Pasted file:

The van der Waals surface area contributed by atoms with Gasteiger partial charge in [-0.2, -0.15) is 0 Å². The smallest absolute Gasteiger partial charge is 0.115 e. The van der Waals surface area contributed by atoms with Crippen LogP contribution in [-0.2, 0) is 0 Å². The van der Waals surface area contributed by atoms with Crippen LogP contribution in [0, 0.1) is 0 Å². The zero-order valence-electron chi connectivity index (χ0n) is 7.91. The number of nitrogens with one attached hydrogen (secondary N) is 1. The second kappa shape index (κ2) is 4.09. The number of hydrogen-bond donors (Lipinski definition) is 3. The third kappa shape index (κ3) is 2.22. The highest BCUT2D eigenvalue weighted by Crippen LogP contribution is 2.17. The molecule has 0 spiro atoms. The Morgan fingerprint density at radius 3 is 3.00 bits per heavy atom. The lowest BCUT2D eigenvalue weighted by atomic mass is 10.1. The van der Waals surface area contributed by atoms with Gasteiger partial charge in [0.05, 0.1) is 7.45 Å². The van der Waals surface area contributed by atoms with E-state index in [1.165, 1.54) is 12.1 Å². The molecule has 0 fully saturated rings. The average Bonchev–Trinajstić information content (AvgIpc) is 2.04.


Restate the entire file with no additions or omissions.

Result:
The van der Waals surface area contributed by atoms with Gasteiger partial charge in [-0.2, -0.15) is 0 Å². The smallest absolute Gasteiger partial charge is 0.115 e. The van der Waals surface area contributed by atoms with Crippen LogP contribution in [-0.2, 0) is 0 Å². The van der Waals surface area contributed by atoms with Crippen LogP contribution in [0, 0.1) is 0 Å². The zero-order valence-electron chi connectivity index (χ0n) is 7.91. The number of nitrogens with one attached hydrogen (secondary N) is 1. The second kappa shape index (κ2) is 4.09. The number of hydrogen-bond donors (Lipinski definition) is 3. The third kappa shape index (κ3) is 2.22. The highest BCUT2D eigenvalue weighted by Crippen LogP contribution is 2.17. The molecule has 0 spiro atoms. The Morgan fingerprint density at radius 3 is 3.00 bits per heavy atom. The lowest BCUT2D eigenvalue weighted by atomic mass is 10.1. The van der Waals surface area contributed by atoms with Gasteiger partial charge in [0.05, 0.1) is 7.45 Å². The van der Waals surface area contributed by atoms with E-state index in [1.165, 1.54) is 12.1 Å². The molecule has 0 fully saturated rings. The average Bonchev–Trinajstić information content (AvgIpc) is 2.04.